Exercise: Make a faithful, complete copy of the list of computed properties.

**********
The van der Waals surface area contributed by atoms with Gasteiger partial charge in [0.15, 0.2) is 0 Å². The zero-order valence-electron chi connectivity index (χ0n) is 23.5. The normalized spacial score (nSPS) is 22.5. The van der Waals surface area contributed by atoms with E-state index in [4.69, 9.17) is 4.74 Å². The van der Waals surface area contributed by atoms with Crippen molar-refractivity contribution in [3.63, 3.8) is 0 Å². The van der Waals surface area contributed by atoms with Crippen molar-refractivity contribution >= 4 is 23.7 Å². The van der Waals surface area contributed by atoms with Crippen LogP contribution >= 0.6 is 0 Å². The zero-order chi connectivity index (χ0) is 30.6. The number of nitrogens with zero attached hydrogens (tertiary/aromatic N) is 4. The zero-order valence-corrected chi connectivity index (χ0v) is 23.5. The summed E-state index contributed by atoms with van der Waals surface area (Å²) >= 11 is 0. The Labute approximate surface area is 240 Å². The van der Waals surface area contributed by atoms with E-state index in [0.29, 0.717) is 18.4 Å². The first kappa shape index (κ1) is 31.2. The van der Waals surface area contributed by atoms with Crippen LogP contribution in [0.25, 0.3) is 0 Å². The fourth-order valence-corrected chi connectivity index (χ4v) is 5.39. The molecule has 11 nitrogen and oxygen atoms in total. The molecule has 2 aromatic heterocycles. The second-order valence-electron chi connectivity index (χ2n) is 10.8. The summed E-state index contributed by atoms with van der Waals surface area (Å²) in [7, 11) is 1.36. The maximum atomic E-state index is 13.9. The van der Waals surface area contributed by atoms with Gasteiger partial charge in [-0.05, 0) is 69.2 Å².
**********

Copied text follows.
The van der Waals surface area contributed by atoms with Gasteiger partial charge in [0.15, 0.2) is 0 Å². The zero-order valence-electron chi connectivity index (χ0n) is 23.5. The normalized spacial score (nSPS) is 22.5. The van der Waals surface area contributed by atoms with E-state index in [4.69, 9.17) is 4.74 Å². The van der Waals surface area contributed by atoms with Crippen molar-refractivity contribution in [3.63, 3.8) is 0 Å². The van der Waals surface area contributed by atoms with Crippen molar-refractivity contribution >= 4 is 23.7 Å². The van der Waals surface area contributed by atoms with Crippen LogP contribution >= 0.6 is 0 Å². The zero-order chi connectivity index (χ0) is 30.6. The number of nitrogens with zero attached hydrogens (tertiary/aromatic N) is 4. The zero-order valence-corrected chi connectivity index (χ0v) is 23.5. The summed E-state index contributed by atoms with van der Waals surface area (Å²) >= 11 is 0. The Labute approximate surface area is 240 Å². The van der Waals surface area contributed by atoms with E-state index in [0.29, 0.717) is 18.4 Å². The first kappa shape index (κ1) is 31.2. The van der Waals surface area contributed by atoms with Crippen LogP contribution in [0.25, 0.3) is 0 Å². The fourth-order valence-corrected chi connectivity index (χ4v) is 5.39. The molecule has 11 nitrogen and oxygen atoms in total. The molecule has 2 aromatic heterocycles. The second-order valence-electron chi connectivity index (χ2n) is 10.8. The summed E-state index contributed by atoms with van der Waals surface area (Å²) in [7, 11) is 1.36. The maximum atomic E-state index is 13.9. The van der Waals surface area contributed by atoms with Gasteiger partial charge in [-0.05, 0) is 69.2 Å².